“Kids need to hear the sounds of big energy and feel it in their bones,” he says.

Matthew Fritz, manager of local jamming/jazz/ funk band Springdale Quartet sees a need for a small venue as well.

“In order to expose CU students to a different genre like Springdale, it would be great if there was a place that sold tickets at an affordable price where students who might not be old enough to get into The Fox or other venues would be exposed to different sounds,” he says.

Fritz sees a unique opportunity for local bands to fill a smaller venue as a stepping stone in their career, noting that two of the most valuable words in the music industry are “sold out.” Fritz thinks if university students hear those words enough in conjunction with a local band, they might be inclined to go see them and maybe invite their friends, too.

Aside from the possible need for another venue, there are other suggestions from area professionals.

Danny Shafer has worked in the local Boulder music scene for more than 23 years. He has worn multiple hats as a musician and a booking agent for both The Pearl Street Pub and Conor O’Neill’s.

With all that experience, Shafer has a specific set of advice for bands looking to take things to the next level.

“A lot of people think that we need more medium-size venues,” he says. “I think that may or may not be true, but we need to show that we are all doing better with what we have now, or no one will want to have a medium-size venue.”

In order to improve our local music scene in Boulder, Shafer would like to see local bands and the current venues work more efficiently together. “We really need to have musicians and venues show up for each other.”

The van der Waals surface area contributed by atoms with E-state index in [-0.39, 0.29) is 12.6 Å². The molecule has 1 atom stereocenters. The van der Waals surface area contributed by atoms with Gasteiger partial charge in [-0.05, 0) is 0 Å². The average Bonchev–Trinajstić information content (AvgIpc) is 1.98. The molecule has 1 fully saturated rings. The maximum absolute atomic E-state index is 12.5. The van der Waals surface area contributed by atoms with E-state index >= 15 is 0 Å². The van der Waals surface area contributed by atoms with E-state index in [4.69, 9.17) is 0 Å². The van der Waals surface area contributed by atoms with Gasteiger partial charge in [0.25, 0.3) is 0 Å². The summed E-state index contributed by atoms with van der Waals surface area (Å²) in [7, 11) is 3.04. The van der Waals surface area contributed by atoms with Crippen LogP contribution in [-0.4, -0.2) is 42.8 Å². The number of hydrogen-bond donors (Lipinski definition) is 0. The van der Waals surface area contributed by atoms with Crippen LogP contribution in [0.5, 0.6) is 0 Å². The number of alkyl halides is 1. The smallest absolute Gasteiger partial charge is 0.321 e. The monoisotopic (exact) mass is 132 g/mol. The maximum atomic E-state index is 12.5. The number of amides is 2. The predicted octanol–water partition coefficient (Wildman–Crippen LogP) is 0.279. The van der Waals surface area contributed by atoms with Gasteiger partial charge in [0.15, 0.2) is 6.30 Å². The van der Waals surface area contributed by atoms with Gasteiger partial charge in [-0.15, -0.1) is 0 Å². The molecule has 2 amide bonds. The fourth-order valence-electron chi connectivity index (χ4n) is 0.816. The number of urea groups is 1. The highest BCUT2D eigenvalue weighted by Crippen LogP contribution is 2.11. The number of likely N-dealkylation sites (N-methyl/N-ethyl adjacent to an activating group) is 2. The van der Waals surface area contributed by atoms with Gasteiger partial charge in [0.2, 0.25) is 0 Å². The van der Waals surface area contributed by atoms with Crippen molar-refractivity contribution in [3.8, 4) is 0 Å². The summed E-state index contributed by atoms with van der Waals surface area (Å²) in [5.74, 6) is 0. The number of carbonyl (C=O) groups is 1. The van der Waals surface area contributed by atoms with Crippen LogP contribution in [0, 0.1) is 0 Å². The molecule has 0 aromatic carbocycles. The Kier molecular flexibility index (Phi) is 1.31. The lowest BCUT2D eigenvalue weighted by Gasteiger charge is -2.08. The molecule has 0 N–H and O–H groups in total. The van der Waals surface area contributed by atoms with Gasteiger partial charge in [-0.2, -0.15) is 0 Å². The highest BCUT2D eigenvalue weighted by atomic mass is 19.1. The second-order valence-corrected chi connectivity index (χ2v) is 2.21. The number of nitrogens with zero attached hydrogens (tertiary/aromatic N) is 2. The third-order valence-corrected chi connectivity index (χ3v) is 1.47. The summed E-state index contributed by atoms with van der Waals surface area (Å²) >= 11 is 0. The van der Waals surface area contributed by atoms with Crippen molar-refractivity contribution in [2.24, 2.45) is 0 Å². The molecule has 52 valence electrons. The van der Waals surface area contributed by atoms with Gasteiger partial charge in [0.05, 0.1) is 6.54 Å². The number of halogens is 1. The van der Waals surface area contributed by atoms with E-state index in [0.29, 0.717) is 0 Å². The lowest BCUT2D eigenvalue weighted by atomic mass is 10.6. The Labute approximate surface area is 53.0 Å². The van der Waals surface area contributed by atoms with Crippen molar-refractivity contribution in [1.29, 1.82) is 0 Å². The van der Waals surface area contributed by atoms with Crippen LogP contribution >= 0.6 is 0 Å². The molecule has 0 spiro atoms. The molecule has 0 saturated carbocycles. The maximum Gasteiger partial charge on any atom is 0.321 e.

He explains further: “The music business is one of no rules. Many times there are no contracts, staffs rotate, and communication is inefficient. I’d like to see bands take their gigs seriously — know what sound they need beforehand, have posters, show up on time, and communicate more effectively. I like to book bands that are psyched to be there.”

Shafer is quick to mention that there are numerous positives working in our community.

“In our scene, listeners appreciate original music,” he says. “I think that’s something that we need to feel great about in Boulder. People have always supported music here. I think even brand new local bands that work on their sound can really stand out quickly in this town.”

Producer and DJ Alex Botwin (Paper Diamond) agrees with some of Shafer’s observations about the positives in Boulder, and in Colorado in general. Botwin originally moved to Boulder because he saw the electronic music scene thriving — and he thought it was going to be a hotbed. Although Botwin recently moved to Los Angeles part-time in order to pursue creative projects, he will continue to reside part-time in Colorado because he loves it here so much.

“Big names have come out of Colorado, like Big Gigantic and Pretty Lights. Colorado and Boulder are great because they are somewhat flexible and forward thinking in terms of the music scene,” he says.

Monica Whittington of local band Monocle suggests finding a way to define the musical community currently, and then build bridges between Boulder and nearby towns.

“I think it’s important to be confident and strong in our community, and to extend the reach beyond our town by inviting bands from Denver and Fort Collins to play together,” she says.

Whittington likes the idea of collaborating and building a diverse and strong musical community, much like what the nonprofit band incubator Spokesbuzz is doing in Fort Collins and guitarist Inaiah Lujan of The Haunted Windchimes is doing in Pueblo.

How the music scene evolves in Boulder is anyone’s guess. One thing is clear — the sounds of local bands are out there waiting for more listeners.